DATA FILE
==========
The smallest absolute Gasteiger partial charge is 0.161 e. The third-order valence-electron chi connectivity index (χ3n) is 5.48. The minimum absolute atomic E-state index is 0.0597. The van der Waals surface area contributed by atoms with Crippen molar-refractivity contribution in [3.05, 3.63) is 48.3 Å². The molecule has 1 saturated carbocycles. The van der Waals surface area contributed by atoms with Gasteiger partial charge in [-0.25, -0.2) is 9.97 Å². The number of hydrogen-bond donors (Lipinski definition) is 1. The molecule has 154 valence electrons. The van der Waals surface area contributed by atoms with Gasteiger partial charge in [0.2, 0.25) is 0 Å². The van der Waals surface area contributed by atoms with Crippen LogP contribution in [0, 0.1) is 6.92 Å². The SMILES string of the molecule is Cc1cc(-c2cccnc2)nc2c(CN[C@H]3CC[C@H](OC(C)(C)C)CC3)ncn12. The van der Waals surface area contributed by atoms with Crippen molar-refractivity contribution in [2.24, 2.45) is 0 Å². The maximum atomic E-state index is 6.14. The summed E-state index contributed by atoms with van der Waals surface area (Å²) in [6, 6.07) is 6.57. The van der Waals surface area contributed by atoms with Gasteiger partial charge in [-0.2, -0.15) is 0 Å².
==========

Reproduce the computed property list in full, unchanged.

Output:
The smallest absolute Gasteiger partial charge is 0.161 e. The third-order valence-electron chi connectivity index (χ3n) is 5.48. The minimum absolute atomic E-state index is 0.0597. The van der Waals surface area contributed by atoms with Crippen molar-refractivity contribution in [3.05, 3.63) is 48.3 Å². The molecule has 1 saturated carbocycles. The van der Waals surface area contributed by atoms with Gasteiger partial charge in [-0.25, -0.2) is 9.97 Å². The number of hydrogen-bond donors (Lipinski definition) is 1. The molecule has 154 valence electrons. The van der Waals surface area contributed by atoms with Gasteiger partial charge in [0.2, 0.25) is 0 Å². The van der Waals surface area contributed by atoms with Crippen LogP contribution in [0, 0.1) is 6.92 Å². The SMILES string of the molecule is Cc1cc(-c2cccnc2)nc2c(CN[C@H]3CC[C@H](OC(C)(C)C)CC3)ncn12. The van der Waals surface area contributed by atoms with Crippen molar-refractivity contribution in [2.24, 2.45) is 0 Å². The maximum atomic E-state index is 6.14. The summed E-state index contributed by atoms with van der Waals surface area (Å²) in [6, 6.07) is 6.57. The van der Waals surface area contributed by atoms with Gasteiger partial charge in [-0.2, -0.15) is 0 Å².